In the 2016 election, exit polls found that Trump’s best group was whites without a four-year college degree; he carried 66 percent of them. But his approval among them in the 2017 SurveyMonkey average slipped to 56 percent. In 2016, whites with at least a four-year college degree gave Trump 48 percent of their votes. But in the 2017 average, just 40 percent approved of Trump’s performance, while a resounding 60 percent disapproved.
Layering in gender and age underscores voters’ retreat. Trump in 2016 narrowly won younger whites. But he now faces crushing disapproval ratings ranging from 62 percent to 76 percent among three big groups of white Millennials: women with and without a college degree, and men with a degree. Even among white Millennial men without a degree, his most natural supporters, Trump only scores a 49-49 split.
(The Atlantic)

OK, if you want to get with an additional, kind of upbeat perspective (from Mother Jones), here you are. But I can’t help but go back to how confident I was of an historic blue wave when it became clear that Trump really would be the GOP presidential candidate.


trump12The “Dotard-in-Chief.”

Yes, this really happened. Donald Trump proudly stood up and bragged that he had delivered, to Norway, a made-up military jet from a video game.
…the problem is that he can’t read. The man who spent quality time bashing the last president for teleprompter-reading cannot read numbers off a page. He meant to say the Norway government was receiving the first F-35 jets, the controversial aircraft designed to do All The Things that has received harsh criticism for its ballooning and enormous price tag, but there were two damn numbers in the same paragraph and it caused Donald to lose the plot.
(Daily Kos)


graphic with Adam Jennings and Jon Spayde
Democrat Adam Jennings is one of three candidates hoping to
earn the DFL Congressional District 3 Party endorsement to challenge
Republican incumbent Eric Paulsen in the November general election.
Jennings, a member of the Tonka Bay City Council and a Minnesota Army
National Guard veteran who served in Kosovo, lays out his plans to
represent the suburban congressional district which includes Bloomington, Eden Prairie, Minnetonka, most of Edina, Champlin, Plymouth, Brooklyn Park and other cities.
Jennings on YouTube here.
The new edition also features improv humorist/actor Jon Spayde as Prescott Beauregard, a Southern gentleman with thoughts on the removal of Confederate flags and statues, as well a number of southern politicians.
Jon Spayde’s Prescott Beauregard on YouTube here.
Democratic Visions is produced by volunteers through Southwest Community Television at the BCAT studio in the Bloomington Civic Plaza.


The Democratic Visions Channel on YouTube archives more than 300 videos here.

Democratic Visions is produced by volunteers through Southwest Community Television.

Eden Prairie, M’tonka, Hopkins, Richfield and Edina, Comcast CH 15 and Centurylink CH 8111 – Saturdays @ 2pm, Sundays @ 9pm, Mondays @ 10pm, Wednesdays @ 5:30 pm.

Champlin, Anoka, Andover & Ramsey Mondays on QCTV –  Mondays @ 10:30 am, Wednesdays @ 10:30 am, Thursdays @ 1pm, Fridays @ 1pm, Saturdays @ 10:30 am.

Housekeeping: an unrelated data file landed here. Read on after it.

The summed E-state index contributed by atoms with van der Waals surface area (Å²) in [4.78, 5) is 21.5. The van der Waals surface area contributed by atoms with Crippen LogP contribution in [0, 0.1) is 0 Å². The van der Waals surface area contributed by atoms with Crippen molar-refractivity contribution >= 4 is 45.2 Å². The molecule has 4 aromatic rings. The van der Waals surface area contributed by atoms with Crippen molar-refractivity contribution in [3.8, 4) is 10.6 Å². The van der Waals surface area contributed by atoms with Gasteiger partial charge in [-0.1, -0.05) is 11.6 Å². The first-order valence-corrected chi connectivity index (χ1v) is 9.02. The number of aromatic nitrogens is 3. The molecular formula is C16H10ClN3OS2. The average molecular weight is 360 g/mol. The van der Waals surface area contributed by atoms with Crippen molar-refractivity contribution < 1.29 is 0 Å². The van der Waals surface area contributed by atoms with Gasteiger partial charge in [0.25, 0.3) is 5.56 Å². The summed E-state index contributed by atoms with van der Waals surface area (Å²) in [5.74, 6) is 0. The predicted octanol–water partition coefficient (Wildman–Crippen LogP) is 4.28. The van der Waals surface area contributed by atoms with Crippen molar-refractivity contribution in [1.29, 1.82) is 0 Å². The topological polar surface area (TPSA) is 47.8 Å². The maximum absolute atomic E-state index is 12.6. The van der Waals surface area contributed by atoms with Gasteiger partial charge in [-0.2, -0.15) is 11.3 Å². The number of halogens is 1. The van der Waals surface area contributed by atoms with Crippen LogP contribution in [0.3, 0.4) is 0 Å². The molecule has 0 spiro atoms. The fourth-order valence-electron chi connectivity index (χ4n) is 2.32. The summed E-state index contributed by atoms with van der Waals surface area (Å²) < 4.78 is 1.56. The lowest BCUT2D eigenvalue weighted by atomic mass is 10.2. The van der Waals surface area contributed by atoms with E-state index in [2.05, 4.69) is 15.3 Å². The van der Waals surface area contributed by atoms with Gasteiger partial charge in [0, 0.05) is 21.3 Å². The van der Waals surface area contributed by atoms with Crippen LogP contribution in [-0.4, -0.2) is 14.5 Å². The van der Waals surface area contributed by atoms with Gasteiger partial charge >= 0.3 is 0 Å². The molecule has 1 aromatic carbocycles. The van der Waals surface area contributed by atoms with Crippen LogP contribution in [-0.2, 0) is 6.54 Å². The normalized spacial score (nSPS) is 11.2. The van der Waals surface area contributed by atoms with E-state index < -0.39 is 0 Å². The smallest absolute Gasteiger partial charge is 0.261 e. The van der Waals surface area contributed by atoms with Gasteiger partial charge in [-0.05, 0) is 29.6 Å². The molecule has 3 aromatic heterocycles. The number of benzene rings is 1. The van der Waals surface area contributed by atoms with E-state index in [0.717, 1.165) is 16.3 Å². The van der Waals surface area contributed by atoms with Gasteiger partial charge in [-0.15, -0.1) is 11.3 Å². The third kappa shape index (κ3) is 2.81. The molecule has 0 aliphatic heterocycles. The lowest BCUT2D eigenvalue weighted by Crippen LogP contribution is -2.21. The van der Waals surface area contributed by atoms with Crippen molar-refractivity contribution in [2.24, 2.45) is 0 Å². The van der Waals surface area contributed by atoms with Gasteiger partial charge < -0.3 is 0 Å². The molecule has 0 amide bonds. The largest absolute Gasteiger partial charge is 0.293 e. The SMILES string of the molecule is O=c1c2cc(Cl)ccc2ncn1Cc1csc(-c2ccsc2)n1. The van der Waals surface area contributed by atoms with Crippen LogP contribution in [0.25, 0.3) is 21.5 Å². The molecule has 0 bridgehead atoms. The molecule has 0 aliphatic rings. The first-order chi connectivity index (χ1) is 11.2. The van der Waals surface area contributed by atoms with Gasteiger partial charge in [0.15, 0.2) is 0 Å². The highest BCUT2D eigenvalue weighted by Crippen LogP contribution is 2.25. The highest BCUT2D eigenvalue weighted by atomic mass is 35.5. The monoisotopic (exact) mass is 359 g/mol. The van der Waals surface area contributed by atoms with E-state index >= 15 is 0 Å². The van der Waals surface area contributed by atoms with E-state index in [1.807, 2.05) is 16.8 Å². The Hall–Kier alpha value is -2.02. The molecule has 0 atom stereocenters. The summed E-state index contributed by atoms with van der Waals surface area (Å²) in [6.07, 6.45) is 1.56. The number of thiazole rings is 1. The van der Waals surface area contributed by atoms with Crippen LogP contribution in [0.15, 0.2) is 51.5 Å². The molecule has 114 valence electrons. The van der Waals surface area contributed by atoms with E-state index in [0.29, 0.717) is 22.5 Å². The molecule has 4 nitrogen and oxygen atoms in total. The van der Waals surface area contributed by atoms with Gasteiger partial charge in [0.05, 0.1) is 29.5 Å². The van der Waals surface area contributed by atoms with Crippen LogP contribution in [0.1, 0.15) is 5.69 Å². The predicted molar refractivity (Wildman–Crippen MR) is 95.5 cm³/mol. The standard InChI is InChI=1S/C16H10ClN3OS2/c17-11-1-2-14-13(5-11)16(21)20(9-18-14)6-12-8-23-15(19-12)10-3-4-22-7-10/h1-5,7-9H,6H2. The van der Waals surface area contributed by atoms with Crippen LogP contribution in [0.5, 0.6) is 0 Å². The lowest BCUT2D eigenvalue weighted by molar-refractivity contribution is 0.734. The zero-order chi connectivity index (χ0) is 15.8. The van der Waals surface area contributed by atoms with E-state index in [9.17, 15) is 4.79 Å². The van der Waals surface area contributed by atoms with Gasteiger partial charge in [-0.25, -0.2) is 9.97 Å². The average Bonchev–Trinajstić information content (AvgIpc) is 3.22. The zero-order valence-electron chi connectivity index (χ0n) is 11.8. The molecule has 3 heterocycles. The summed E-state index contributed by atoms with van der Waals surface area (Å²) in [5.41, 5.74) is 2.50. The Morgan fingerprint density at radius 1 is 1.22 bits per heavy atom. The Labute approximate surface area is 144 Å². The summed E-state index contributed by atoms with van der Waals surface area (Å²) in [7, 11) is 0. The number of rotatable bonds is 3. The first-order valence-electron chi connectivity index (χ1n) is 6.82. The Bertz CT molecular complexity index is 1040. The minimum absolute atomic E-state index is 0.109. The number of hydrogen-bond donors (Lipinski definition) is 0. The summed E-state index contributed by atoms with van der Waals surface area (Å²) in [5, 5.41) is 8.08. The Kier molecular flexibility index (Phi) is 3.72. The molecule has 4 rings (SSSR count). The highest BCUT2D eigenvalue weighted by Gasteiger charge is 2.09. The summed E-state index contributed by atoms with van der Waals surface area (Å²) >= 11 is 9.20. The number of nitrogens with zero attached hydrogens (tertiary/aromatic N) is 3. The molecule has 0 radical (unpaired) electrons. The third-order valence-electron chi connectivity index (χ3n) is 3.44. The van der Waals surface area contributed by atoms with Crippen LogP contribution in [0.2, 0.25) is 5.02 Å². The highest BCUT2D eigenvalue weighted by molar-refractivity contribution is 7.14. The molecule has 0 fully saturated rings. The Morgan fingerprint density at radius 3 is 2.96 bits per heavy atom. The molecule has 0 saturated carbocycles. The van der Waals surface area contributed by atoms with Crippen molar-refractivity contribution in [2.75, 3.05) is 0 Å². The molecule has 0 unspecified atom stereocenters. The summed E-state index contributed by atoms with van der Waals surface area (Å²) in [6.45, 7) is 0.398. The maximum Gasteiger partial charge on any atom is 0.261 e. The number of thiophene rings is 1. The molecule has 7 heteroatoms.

Bloomington, BCAT CH 16 and CenturyLink 8216 – Tuesdays @ 2:00pm  & 10pm, Fridays @ 9:30 pm, Saturdays @ 7:30 am & 2:30 pm.

MInneapolis, MTN CH 16 – Sundays @ 8:30 pm, Mondays @ 3:30 am, 9:30 am & 2:30 pm

St. Paul, SPNN CH 15 – Thursdays @ 9pm, Fridays @ 4:00am & 2pm.



Most farmers are not being helped by Trump

by Dan Burns on January 11, 2018 · 0 comments

farmhouseAdd in the likelihood of a farm bill that will be even more geared to (economically and environmentally disastrous) overproduction than the current one, and there is the high potential for a lot of pain in rural America. (Though this careful article makes sure not to really go there.)

But research presented on (Jan. 5) in Philadelphia, at America’s annual mega-gathering of economists, suggests the (tax) bill contains downsides for the industry in general and particularly for lower-income farmers.
A model of the law’s effects on farm households by Siraj G. Bawa and James M. Williamson, of the Agriculture Department’s Economic Research Service, projects that 70 to 80 percent of the law’s benefits will flow to the top 1 percent of farm households by income.
The law actually shrinks tax refunds for the lowest-earning 20 percent of farm households, Mr. Bawa said in a session hosted by the Agriculture and Applied Economics Association. The reason stems from a combination of changes in the bill, including its elimination of a tax break for domestic production.
“The lowest quintile is actually getting a tax raise under this,” Mr. Bawa said.
(New York Times)


War profiteers are loving Trump

by Dan Burns on January 9, 2018 · 0 comments

woundedAnd since they’ve presumably long since somehow come to terms with what they do, why not?

Arms companies have had a good year.
The top 100 learned in July that their annual revenues amounted to a healthy $364.8 billion, with American companies — as usual — dominating. While the military itself has suffered several calamities — the apparent murder of a Green Beret by two Navy SEALs in Mali in June, the deadly crash of the U.S.S. John McCain near Malaysia in August, the killing of four Special Forces troops in Niger in October, — the contractors have thrived.
The author of The Art of the Deal has helped.
$110 billion from Saudi Arabia, $2.4 billion from austerity-ravaged Greece, $1.4 billion from Taiwan — all these deals have been set in motion by the Trump White House. Even if they’re not completely fulfilled, as can often be the case in such an opaque and unpredictable market, the financial outlook for America’s arms companies will keep making other (less lethal) industries look like mom-and-pop stores.
But the real victory is political. One voice at the top of the Pentagon is, in the long run, far more valuable than a big, new F-35 contract — and this is where President Trump has been so useful to the makers and sellers of weapons.
Well before the Thanksgiving break, the Senate had already confirmed that the new No.2 at the Pentagon will come from the executive council of Boeing; and the new Army undersecretary from the vice presidency of Lockheed Martin‘s F-35 sustainment program.
(Informed Comment)